Whitefish fillets: A summertime grilling favorite

By Brandon Schroeder, Michigan Sea Grant Extension Educator for northeast Michigan

Walleye and perch, pike and panfish, salmon and lake trout – all are on the menu of flavorful fish I have the opportunity to harvest as a recreational angler. I am less adept in my recreational pursuit for lake whitefish, although there are some notable recreational whitefish fisheries such as Grand Traverse Bay and mid-November off the piers of Tawas Bay.

Since whitefish is a family favorite for our Monday evening “fish night” dinners, I take every opportunity to stock up on frozen lake whitefish fillets purchased from our Great Lakes commercial fish operators when passing through their towns (and sometimes even some smoked fish for the ride home). Looking for your local sources for fresh whitefish? Check out the Great Lakes Fresh Fish Finder or Taste The Local Difference websites.

Grilling keeps things quick and easy

Grilling whitefish is a quick and easy way to enjoy a flavorful whitefish dinner at home. Grab those whitefish fillets and let’s get started…

  • Whitefish fillets: Fresh whitefish is great if the grill is ready. Frozen fillets, which often come vacuum-sealed, can be purchased from our local Great Lakes commercial fishing operators. These frozen fillets are of similar high quality and can be stored in your own freezer until the menu matches your calendar. Frozen fillets should be thawed in the refrigerator, or vacuum-sealed fillets can be thawed a little more quickly in a water bath in the kitchen sink.
  • Prepping for the grill: Remove excess moisture from your whitefish fillets, drying as much as possible with a paper towel, which results in a firmer cooked fillet off the grill. Lightly oil the fillets with a cooking oil, such as olive oil or avocado oil, and season to your liking. I typically use lemon pepper salt, a combo seasoning (like Morton’s Nature Seasoning), or just simply salt and pepper. Sliced lemons add that last layer of flavor while your fish is on the grill. Since the fillets don’t need to be flipped, the seasonings and lemon slices can be added before the fillets hit the heat.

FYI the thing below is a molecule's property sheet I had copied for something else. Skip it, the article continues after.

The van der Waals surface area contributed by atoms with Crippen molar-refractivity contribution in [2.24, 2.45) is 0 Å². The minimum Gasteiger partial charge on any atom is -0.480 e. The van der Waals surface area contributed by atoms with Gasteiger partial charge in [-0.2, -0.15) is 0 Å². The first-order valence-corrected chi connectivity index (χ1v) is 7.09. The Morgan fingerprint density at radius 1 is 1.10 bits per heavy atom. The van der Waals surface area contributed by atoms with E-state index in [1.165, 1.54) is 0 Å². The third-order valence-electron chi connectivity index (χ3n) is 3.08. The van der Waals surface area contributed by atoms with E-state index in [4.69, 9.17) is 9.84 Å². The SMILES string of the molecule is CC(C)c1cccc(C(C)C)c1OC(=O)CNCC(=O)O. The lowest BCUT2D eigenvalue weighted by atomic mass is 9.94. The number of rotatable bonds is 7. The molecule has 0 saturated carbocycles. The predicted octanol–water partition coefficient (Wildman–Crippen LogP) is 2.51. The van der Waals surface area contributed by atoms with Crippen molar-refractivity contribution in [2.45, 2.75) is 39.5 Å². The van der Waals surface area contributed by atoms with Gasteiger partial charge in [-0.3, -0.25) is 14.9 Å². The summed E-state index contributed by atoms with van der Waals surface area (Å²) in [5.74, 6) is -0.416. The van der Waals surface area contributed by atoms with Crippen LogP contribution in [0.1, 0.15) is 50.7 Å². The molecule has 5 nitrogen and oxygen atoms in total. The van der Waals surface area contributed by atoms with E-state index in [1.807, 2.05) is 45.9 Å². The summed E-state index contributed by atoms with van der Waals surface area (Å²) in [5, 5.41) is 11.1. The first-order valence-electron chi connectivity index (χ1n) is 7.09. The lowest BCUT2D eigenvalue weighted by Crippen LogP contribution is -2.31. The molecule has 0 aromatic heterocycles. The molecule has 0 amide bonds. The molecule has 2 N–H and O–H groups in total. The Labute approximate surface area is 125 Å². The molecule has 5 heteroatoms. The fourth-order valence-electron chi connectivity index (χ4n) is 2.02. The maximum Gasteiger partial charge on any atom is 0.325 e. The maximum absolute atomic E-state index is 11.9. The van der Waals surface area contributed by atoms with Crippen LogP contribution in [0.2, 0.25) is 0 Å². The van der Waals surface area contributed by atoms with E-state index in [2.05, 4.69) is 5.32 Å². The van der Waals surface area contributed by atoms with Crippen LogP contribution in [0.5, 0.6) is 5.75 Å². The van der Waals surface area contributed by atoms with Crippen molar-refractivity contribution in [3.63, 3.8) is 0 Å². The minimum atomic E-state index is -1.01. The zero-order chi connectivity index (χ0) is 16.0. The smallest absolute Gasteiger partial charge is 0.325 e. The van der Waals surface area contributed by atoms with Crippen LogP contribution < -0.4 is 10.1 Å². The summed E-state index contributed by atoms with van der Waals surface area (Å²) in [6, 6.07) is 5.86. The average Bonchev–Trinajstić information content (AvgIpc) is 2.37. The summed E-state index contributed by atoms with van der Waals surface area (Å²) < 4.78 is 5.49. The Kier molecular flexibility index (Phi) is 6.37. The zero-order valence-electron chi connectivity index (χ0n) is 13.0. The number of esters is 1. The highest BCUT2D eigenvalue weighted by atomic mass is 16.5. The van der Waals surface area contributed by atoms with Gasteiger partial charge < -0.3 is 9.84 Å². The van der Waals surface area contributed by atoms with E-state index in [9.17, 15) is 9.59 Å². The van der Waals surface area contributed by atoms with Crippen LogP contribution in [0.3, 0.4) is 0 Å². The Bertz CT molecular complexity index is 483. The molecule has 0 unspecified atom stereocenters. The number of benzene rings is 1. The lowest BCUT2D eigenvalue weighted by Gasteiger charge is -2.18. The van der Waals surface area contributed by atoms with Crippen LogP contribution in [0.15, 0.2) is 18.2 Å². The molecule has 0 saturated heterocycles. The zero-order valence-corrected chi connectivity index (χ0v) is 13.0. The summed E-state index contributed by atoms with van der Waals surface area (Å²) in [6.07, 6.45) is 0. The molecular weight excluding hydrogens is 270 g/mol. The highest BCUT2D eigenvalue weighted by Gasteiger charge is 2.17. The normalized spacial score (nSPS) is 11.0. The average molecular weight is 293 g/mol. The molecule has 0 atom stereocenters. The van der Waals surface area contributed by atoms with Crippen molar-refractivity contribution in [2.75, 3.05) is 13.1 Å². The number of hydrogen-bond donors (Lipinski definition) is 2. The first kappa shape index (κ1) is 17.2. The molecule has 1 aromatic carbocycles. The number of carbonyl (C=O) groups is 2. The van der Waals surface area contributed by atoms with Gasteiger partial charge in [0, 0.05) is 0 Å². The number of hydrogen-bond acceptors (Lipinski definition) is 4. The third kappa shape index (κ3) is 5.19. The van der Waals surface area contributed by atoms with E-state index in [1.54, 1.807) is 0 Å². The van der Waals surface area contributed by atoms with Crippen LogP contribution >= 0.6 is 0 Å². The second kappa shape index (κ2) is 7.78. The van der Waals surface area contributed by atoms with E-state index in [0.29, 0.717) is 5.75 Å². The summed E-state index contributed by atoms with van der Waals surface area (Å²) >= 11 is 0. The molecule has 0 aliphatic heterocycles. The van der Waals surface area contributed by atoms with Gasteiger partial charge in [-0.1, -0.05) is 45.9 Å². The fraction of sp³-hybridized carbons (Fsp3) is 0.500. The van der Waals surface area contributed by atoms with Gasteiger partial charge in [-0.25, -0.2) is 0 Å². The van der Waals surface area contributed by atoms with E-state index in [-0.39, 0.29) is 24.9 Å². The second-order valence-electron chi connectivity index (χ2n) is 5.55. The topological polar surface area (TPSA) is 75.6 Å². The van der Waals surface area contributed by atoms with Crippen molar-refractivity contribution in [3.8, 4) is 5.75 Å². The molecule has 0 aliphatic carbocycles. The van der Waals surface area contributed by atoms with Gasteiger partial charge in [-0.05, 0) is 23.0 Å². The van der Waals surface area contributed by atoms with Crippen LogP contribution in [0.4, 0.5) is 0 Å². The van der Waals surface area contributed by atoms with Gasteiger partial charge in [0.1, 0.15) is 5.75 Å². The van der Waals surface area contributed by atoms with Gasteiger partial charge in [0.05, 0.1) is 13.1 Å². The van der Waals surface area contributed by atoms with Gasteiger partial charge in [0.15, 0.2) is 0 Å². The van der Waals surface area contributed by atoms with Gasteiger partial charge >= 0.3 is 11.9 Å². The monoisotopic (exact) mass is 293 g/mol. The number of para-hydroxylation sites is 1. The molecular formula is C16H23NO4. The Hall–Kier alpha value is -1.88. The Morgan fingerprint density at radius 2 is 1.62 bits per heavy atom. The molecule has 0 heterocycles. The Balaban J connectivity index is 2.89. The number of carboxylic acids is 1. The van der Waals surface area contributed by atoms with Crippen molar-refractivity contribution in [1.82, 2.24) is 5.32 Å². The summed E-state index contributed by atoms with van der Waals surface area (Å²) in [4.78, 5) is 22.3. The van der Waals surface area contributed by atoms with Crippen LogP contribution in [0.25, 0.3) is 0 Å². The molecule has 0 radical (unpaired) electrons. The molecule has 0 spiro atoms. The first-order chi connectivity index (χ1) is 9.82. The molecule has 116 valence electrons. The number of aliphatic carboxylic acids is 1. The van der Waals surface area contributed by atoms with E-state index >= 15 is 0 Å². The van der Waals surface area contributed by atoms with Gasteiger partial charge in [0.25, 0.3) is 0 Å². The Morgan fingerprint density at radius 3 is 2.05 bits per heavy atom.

• Grilling for a crisp: Heat up the grill to around 350-400 degrees. Lightly coat your grill grates with some cooking oil (you can do this with a rag or paper towel soaked in your cooking oil of choice) – this will help keep the skin of the fillet from sticking to the grill. When the grill is up to high temperature, turn off burners on one half of the grill and place your fillet, skin side down, on this “flame off” side of the grill. This allows the fish to crisp and cook without risk of burning (and sticking to the grill grate) due to direct heat. Close grill cover, and give your fish 5-10 minutes (until cooked to temperature).
  • Plate your meal and enjoy! Once the meat is cooked, and the skin side touching the grill is crisped, you can remove your fillet from the grill, plate the fillet, and round out with any side dishes to complement your fish dinner for the evening. Here we round our plate with a cucumber salad, rice pilaf, and canned corn.

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